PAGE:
Front Page Titles (by Subject) Mental Health Law and Autonomy - Literature of Liberty, January/March 1979, vol. 2, No. 1
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Mental Health Law and Autonomy - Leonard P. Liggio, Literature of Liberty, January/March 1979, vol. 2, No. 1 
Literature of Liberty: A Review of Contemporary Liberal Thought was published first by the Cato Institute (1978-1979) and later by the Institute for Humane Studies (1980-1982) under the editorial direction of Leonard P. Liggio.
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Mental Health Law and Autonomy
“Crazy Behavior, Morals, and Science: An Analysis of Mental Health Law.” Southern California Law Review 51 (May 1978): 527–654.
Mentally disordered or “crazy” behavior is a complex, debated phenomenon in the Anglo-American legal system and needs to be clarified by social, moral, logical, and scientific disciplines. This need arises because mental health laws raise perplexing questions with assumptions concerning a “crazy” person's self-responsibility, legal status, rights, and autonomy.
Specifically, mental health law adjudicates three basic questions: “Is the person normal?; Could the person have behaved otherwise?; and How will the person behave in the future?” Mental health law should primarily deal with moral and social evaluations of human conduct, and should view persons as possessed of free will with moral and legal responsibility for their actions. Law “should not treat mentally disordered persons significantly differently from nondisordered ones because there is little persuasive scientific evidence that the former have significantly less control over their legal relevant behavior or are more predictable than the latter.”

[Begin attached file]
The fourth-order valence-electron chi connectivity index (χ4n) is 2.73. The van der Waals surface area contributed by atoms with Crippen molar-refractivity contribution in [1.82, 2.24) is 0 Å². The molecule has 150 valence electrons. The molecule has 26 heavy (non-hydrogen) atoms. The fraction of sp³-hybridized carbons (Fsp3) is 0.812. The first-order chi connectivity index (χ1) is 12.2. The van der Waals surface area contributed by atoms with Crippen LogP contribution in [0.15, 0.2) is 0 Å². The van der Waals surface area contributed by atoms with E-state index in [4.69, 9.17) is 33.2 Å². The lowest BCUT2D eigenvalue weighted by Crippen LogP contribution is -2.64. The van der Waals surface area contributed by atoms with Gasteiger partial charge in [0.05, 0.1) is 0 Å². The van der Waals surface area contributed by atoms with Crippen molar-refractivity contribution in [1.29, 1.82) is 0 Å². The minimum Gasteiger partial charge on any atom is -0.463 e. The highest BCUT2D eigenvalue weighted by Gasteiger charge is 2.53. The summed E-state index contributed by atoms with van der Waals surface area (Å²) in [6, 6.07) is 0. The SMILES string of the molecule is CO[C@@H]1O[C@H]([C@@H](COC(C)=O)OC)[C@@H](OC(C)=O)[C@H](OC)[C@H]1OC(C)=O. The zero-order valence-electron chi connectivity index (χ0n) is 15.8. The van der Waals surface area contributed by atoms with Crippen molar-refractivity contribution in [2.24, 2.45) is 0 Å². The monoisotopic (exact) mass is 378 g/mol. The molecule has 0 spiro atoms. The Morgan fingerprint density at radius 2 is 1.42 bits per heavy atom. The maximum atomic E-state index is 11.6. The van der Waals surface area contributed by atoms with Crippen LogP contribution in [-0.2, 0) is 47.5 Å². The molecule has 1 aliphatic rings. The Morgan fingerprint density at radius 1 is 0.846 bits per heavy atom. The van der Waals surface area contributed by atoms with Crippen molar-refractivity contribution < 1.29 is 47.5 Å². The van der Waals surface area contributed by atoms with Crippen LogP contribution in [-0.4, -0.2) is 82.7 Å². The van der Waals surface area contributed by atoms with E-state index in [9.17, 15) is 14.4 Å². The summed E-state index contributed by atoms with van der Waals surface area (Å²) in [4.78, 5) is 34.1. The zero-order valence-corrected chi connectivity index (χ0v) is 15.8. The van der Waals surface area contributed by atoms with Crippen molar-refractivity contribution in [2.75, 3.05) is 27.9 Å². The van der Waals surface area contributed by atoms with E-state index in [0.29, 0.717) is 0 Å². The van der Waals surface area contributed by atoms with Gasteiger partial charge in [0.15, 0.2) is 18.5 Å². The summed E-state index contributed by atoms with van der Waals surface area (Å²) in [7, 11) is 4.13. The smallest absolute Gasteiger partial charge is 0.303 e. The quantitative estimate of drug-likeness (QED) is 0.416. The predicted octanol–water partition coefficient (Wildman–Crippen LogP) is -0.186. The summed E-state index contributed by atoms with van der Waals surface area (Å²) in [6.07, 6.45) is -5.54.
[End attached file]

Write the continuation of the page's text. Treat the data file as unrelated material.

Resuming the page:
Presently, however, law usually treats mentally disordered persons as less responsible and less autonomous than “normal” persons and thus relegates the “crazy” to moral, political, and legal disadvantages. Mental health laws discriminate—without justification—by depriving some persons “of liberty, autonomy, or dignity by confining him or by negating the usual legal significance of his actions.” It is more respectful and moral to treat “crazy persons like everyone else.” Many “normal” persons behave either incompetently or dangerously and have as much or as little control over their behavior as “crazy” persons.
Little scientific evidence supports special treatment of all the “crazy” on the grounds that they cannot control themselves or be truly autonomous. Some small fraction of “crazy” people may lack fundamental control over their behavior. But, nevertheless, “in nearly all cases it will be possible to devise other means of protecting society and caring for disabled people that do not stigmatize crazy persons and deprive them of their rights.”